In contrast, products intended for general use, are products that are not designed or intended primarily for use by children 12 years old or younger. General use products are those consumer products mainly for consumers older than 12 years of age. Some products may be designed or intended for consumers of all ages, including children 12 years old or younger, but are intended mainly for consumers older than 12 years of age. The Commission has given examples of what it considers to be general use products. For example, most pens, or other office supplies, are not considered children's products because they are mainly used by the general public. The fact that pens or other office supplies may also be used by children does not convert them into children's products. However, when a general use product, such as a pen, is decorated or embellished by adding certain features that may appeal to children, such as childish themes or play value, the general use product may be converted or transformed into a children's product due to these additional features or characteristics. A further evaluation would be made regarding whether, in fact, a child would be likely to physically interact with such a pen, and how such interactions would occur, including the reasonably foreseeable use and misuse of the product by the child. If a child is unlikely to interact with the pen because the theme would not be of interest, or if an older child or adult is as likely, or more likely to interact with the pen than a child, such a pen would not be a product designed or intended primarily for children 12 years of age or younger, and thus, would not be considered a children's product.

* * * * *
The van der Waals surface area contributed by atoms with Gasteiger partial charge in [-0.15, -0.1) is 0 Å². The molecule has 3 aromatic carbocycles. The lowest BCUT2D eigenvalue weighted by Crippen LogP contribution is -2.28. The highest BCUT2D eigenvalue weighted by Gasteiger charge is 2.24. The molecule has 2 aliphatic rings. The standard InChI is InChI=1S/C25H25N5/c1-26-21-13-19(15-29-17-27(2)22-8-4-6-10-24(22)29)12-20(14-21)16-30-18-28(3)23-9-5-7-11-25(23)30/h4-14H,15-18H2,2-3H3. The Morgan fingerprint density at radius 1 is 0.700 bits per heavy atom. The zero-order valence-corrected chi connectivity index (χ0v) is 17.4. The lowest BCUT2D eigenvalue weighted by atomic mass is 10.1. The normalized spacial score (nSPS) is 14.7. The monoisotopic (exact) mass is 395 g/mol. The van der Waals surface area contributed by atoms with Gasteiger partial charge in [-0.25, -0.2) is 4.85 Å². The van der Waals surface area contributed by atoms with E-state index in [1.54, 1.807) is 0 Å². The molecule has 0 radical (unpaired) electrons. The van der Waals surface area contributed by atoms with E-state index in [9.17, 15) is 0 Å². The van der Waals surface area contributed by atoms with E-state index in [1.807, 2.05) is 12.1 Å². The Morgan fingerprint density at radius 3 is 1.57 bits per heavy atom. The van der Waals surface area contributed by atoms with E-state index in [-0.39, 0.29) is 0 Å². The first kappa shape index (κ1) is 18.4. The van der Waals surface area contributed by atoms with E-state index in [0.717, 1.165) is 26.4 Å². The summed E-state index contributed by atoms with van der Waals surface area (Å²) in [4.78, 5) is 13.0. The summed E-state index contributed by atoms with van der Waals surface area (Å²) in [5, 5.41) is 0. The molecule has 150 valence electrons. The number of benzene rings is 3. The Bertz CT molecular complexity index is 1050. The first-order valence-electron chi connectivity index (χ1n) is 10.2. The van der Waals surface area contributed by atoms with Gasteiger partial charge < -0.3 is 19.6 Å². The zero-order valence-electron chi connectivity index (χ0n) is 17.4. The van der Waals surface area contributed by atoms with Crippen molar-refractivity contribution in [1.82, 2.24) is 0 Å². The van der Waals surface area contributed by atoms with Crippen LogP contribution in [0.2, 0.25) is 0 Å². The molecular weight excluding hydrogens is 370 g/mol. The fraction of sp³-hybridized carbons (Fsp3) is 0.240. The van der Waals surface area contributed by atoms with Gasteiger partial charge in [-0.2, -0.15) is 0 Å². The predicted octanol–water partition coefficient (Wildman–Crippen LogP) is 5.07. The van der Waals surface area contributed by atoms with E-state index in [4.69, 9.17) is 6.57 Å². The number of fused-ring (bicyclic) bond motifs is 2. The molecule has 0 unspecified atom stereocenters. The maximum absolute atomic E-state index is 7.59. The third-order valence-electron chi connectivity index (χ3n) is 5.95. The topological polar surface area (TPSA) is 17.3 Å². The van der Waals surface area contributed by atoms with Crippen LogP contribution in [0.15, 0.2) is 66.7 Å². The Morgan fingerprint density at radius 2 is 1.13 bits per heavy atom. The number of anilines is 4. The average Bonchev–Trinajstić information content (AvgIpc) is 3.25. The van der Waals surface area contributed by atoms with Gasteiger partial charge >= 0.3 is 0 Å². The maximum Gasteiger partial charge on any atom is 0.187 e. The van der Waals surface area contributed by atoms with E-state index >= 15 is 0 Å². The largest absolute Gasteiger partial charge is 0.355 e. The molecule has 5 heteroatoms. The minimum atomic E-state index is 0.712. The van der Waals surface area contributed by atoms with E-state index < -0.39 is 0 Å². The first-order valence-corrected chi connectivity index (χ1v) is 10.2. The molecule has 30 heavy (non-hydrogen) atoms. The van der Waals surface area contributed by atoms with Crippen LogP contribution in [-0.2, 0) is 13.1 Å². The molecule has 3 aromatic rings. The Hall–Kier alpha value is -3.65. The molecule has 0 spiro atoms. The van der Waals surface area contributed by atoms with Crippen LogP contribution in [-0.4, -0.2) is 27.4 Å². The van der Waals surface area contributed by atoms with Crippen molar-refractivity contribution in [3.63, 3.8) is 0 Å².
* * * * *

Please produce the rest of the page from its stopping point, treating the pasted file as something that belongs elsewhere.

Where a product such as a backpack or certain recreational equipment may be just as appealing for a child older than 12, or if consumers older than 12 years of age are as likely or more likely to use the product, those products may not be considered children's products. Although these products can be used by children under the age of 12, the long-term use of these products would extend to consumers older than 12 years of age. However, other products used by 12-year-olds (e.g., child-themed lunchboxes) have a declining appeal for teenagers. Where a product's appeal lessens as a child moves past the age of 12, it is likely that the product may be considered as designed or intended primarily for children 12 years of age or younger.

Other products are specifically not intended for use by children 12 years of age or younger. These products, such as cigarette lighters, candles, and fireworks, which the Commission has traditionally warned adults to keep away from children, are not subject to the CPSIA's lead limits, tracking label requirement, and third-party testing and certification provisions. Similarly, we have indicated that products that incorporate performance requirements for child resistance are not children's products as they are designed specifically to ensure that children cannot access the contents. This would include products such as portable gasoline containers and special packaging under the Poison Prevention Packaging Act.